In an economy in which 85 percent of students in 2010 planned to “boomerang” back home after graduation, recent UCLA graduate Kevin Ung instead moved across the globe last week, alone, to Hong Kong, to pursue the unstable career of filmmaking.

While studying abroad at Hong Kong University during his third year, Ung applied for a student film competition, the Fresh Wave International Short Film Festival, and was one of 30 filmmakers at the festival to receive a grant of $5,000 to make a film; he was the only non-Chinese citizen to do so. His film, “Chubby Can Kill,” which he wrote and directed, received special mention at the festival and since has qualified for numerous other festivals in California.

“Chubby” will be shown at the Los Angeles Asian Pacific Film Festival Friday night at the Sunset 5 theater, where it has received a Programmer’s Pick and Jury Award nomination. “Chubby” also qualified for the Los Angeles New Media Film Festival May 20-21.

“Chubby” is a comedy about an overweight video store clerk bullied by local gangsters, until he attempts to defeat them by emulating his favorite movie heroes. This underdog story appears to mirror Ung’s pursuit of a career in film.

“It seems to be the trend in my life where people tell me I can’t do this … but I do it anyway,” Ung said.

Despite what validation of his talents the success of “Chubby” has garnered, when Ung applied to the UCLA film school, he was rejected. He said he was devastated.

“I was really surprised,” said William Chau, Ung’s roommate at the time. “But even that didn’t stop him from pursuing what he loves the most, and it’s really inspiring.”

According to Ung, ethnically Chinese himself, Oscar-winning Chinese director Ang Lee is an inspiration because Lee also chose entertainment over a more culturally respected, financially secure vocation. Ung entered UCLA as a pre-medical student, a path his parents preferred him to pursue, but he switched to English and greatly enjoyed it. He even named his betta fish after 17th century author John Milton. However, he said his desire to pursue film developed more gradually.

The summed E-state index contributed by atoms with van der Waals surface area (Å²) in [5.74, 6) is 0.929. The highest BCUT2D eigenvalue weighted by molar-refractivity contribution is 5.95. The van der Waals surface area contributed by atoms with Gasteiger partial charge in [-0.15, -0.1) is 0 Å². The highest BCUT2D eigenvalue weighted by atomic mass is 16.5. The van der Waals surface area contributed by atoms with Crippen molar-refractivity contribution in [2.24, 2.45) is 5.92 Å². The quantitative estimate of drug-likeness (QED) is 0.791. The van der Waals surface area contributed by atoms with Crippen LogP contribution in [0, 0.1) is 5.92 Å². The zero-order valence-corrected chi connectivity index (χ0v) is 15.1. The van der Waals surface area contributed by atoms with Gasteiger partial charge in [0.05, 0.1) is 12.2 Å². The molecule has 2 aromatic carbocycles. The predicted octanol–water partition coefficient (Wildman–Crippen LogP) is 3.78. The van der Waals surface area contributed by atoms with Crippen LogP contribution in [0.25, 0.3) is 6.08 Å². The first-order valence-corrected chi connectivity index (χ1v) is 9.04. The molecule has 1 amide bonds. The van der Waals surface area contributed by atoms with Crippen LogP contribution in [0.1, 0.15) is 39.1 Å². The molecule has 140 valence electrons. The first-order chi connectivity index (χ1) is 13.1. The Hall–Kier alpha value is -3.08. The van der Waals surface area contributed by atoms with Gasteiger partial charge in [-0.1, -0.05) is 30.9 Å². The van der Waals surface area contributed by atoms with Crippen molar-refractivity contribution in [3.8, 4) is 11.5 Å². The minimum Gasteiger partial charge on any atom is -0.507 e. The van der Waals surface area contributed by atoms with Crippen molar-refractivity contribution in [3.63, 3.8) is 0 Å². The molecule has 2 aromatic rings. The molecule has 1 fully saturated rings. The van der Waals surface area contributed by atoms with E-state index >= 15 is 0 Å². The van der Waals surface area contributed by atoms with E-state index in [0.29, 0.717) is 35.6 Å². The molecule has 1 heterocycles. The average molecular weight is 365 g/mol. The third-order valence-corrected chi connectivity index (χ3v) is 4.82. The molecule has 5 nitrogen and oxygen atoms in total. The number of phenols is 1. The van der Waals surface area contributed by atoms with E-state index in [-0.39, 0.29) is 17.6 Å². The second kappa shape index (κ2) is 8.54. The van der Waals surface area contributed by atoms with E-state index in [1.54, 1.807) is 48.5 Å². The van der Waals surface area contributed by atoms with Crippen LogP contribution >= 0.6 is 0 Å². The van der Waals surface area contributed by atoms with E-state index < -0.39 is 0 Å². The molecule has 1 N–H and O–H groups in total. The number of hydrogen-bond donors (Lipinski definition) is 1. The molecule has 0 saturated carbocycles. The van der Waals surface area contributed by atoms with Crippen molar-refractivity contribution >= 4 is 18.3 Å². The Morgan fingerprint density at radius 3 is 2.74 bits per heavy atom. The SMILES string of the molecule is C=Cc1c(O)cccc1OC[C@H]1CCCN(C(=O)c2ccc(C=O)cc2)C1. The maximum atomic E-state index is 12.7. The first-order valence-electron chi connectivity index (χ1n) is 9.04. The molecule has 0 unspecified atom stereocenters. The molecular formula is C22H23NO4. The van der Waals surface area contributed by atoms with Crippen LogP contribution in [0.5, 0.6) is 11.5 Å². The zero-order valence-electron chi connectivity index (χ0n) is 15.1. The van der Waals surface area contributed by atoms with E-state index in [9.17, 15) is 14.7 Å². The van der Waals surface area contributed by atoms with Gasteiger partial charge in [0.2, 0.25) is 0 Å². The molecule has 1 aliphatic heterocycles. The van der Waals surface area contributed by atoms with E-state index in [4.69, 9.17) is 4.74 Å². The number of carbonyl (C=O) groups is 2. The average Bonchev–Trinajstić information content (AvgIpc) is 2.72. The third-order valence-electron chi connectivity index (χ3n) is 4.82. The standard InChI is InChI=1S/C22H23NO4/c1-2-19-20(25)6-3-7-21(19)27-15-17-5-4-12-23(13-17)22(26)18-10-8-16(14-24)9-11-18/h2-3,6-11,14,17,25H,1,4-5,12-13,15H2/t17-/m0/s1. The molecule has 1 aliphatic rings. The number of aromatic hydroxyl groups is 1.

According to Chau, despite Ung’s lack of formal training, it was apparent during one of Ung’s first film shoots that he had immense filmmaking intuition and creativity, and he even found a way to shoot the entire film using an old, cumbersome, flea market tripod.

“We filmed it in our room,” Chau said. “And that’s when the blood happened.”

For a murder scene, Ung tried to simulate blood, so in one take he successfully splattered a mixture of food dye and corn starch ““ all over their bedroom wall.

“We had to live with that stain for two years,” Chau said. “But (he) managed to come out with a good product.”

Ung said Hong Kong taught him what it really means to be a director: to have the confidence to remain true to his own ideas.

“(In Hong Kong) ideas came like lightning,” he said. “There are so many filmmakers in Los Angeles that you can run out of oxygen … Hong Kong is a breath of fresh air.”

Annie Lau, the assistant director of “Chubby,” said Ung’s ability to make a movie told entirely in Cantonese ““ a language he did not speak ““ attests to his talent and ability to lead people. She said Ung picked up some Cantonese profanity, a release she thought was good for the eye twitch he developed over the course of shooting.

“He really impressed me, because he had some really solid plans,” said Deland Nuse, Ung’s film professor. “He’s always been interested in Asian cultures, and I think that it was a really good choice to go directly (to Hong Kong).”

Nuse said students need this type of passion for their chosen careers: While deciding whether his psychology doctorate program was the right path, Nuse forced himself not to see a single film for a year. At the end of the year, he saw five films in one day.
“I knew where I needed to go,” Nuse said.

Ung said he does not see Hollywood filmmaking or its tendency toward cliched happy endings as the pinnacle of success, and he admires the creativity of foreign films. He refers to Hong Kong films from the 1980s, which often end tragically and abruptly.

“I thought, “˜Wow, you can really end a film like this?’ You wouldn’t see this anywhere in an American screenwriting textbook,” Ung said. “These guys have guts.”